Dallas Campus (Online)
Date of Award
Doctor of Nursing Practice
This DNP project was conducted to identify gaps in knowledge focusing on sexually transmitted infections within Texas and Region one. The research study gathered data from first-year nursing students who have chosen to participate in a sexually transmitted infection-focused educational module. Participants were first-year nursing students and understood the research study was strictly voluntary with no forms of compensation. Currently, the curriculum in the nursing program at which the study took place does not focus on sexually transmitted infections and is directed to speak minimally on the subject. This is a contributing factor to why the rise in sexually transmitted infections and lack of knowledge in the region is so prevalent. This crosssectional descriptive correlational study sought to build upon and enhance the student nurse’s current knowledge, skills, and self-efficacy in sexually transmitted infections in hopes of decreasing the rise and educating others on sexual health. A total of 45 students in their first semester of an Associate Degree Nursing Program in rural Texas consented to participate in this study. Each participant was educated on the study being conducted in an online format using a proxy and the researcher. An electronic survey was completed by the participants before and after viewing the interactive evidence-based educational module that focused on sexually transmitted infections. The pre-intervention scores were statistically significantly different from postintervention scores (p < 0.05), with a higher average of correct scores postintervention (25.6 postintervention compared to 8.4 pre-intervention; Figure 1–2). Two percent of participants received a score of 20 or more pre-educational intervention, compared to 98% of participants posteducational, proving that the educational module was beneficial for those who participated in the study.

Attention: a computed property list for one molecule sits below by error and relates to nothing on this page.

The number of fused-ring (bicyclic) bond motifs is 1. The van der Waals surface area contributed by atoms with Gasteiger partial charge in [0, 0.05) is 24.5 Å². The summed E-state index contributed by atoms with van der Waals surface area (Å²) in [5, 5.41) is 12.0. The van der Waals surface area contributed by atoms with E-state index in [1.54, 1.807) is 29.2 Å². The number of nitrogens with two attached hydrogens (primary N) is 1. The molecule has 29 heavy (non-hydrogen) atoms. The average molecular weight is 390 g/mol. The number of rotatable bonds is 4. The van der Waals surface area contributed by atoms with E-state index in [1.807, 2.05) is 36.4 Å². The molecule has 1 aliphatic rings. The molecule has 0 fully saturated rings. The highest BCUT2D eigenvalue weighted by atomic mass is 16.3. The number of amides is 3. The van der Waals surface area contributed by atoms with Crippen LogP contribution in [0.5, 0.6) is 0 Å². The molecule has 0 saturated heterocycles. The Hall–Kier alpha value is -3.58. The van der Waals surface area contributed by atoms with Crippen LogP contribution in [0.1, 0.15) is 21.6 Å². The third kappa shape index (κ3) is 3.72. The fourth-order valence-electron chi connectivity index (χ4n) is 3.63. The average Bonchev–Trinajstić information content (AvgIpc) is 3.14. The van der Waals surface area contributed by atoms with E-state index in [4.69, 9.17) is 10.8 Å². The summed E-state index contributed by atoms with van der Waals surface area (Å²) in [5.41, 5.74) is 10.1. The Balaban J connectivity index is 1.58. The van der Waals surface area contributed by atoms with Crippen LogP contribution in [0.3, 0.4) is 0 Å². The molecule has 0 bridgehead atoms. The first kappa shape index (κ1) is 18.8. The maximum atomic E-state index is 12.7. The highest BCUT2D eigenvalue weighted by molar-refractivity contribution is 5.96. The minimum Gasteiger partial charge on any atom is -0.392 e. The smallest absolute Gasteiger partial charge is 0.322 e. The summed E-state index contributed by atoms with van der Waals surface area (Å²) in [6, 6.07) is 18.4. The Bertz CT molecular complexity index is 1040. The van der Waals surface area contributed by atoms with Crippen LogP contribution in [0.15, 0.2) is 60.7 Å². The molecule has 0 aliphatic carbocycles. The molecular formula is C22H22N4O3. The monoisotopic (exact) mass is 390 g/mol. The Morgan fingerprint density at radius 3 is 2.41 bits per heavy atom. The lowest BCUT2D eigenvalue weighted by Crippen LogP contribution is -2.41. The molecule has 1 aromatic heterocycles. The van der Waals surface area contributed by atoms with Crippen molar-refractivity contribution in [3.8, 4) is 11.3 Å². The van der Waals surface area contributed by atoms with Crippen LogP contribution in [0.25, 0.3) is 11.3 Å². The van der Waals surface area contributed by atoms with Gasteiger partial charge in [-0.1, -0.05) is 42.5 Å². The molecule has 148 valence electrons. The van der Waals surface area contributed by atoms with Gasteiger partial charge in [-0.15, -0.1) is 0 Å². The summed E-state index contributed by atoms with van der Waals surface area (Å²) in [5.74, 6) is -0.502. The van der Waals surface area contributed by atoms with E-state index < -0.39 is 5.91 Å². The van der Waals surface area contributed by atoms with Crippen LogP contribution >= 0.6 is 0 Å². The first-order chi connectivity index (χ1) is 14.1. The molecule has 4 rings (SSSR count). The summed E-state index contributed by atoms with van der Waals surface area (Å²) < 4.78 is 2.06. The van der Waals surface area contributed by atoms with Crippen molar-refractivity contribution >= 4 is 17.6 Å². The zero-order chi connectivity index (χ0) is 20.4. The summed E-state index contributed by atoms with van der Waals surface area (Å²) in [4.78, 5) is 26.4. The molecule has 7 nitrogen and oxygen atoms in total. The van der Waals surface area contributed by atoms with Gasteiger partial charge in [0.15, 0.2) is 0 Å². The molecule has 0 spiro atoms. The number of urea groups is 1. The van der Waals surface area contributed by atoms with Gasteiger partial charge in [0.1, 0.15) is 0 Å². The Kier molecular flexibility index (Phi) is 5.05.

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Halford, Rebecca, "Improving Sexually Transmitted Infection Knowledge in Community College Students: A Path to Prevention" (2021). Digital Commons @ ACU, Electronic Theses and Dissertations. Paper 415.